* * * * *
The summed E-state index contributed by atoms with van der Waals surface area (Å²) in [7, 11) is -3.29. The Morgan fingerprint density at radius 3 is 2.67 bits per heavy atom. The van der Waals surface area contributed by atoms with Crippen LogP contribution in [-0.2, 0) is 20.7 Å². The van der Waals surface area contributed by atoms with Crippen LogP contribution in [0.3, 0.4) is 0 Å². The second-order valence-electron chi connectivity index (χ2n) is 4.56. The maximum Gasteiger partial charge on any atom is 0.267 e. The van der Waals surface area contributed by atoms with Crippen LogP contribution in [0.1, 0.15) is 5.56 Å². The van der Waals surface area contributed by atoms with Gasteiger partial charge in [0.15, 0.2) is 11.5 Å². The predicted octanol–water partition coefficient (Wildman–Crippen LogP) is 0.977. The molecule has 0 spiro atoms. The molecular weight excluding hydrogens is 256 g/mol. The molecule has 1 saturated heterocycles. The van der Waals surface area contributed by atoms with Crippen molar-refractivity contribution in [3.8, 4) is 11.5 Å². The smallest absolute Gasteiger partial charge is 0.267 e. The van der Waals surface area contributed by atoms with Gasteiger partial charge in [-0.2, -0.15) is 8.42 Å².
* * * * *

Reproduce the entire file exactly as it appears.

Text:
The summed E-state index contributed by atoms with van der Waals surface area (Å²) in [7, 11) is -3.29. The Morgan fingerprint density at radius 3 is 2.67 bits per heavy atom. The van der Waals surface area contributed by atoms with Crippen LogP contribution in [-0.2, 0) is 20.7 Å². The van der Waals surface area contributed by atoms with Crippen LogP contribution in [0.3, 0.4) is 0 Å². The second-order valence-electron chi connectivity index (χ2n) is 4.56. The maximum Gasteiger partial charge on any atom is 0.267 e. The van der Waals surface area contributed by atoms with Crippen LogP contribution in [0.1, 0.15) is 5.56 Å². The van der Waals surface area contributed by atoms with Gasteiger partial charge in [0.15, 0.2) is 11.5 Å². The predicted octanol–water partition coefficient (Wildman–Crippen LogP) is 0.977. The molecule has 0 spiro atoms. The molecular weight excluding hydrogens is 256 g/mol. The molecule has 1 saturated heterocycles. The van der Waals surface area contributed by atoms with Crippen molar-refractivity contribution in [3.8, 4) is 11.5 Å². The smallest absolute Gasteiger partial charge is 0.267 e. The van der Waals surface area contributed by atoms with Gasteiger partial charge in [-0.2, -0.15) is 8.42 Å².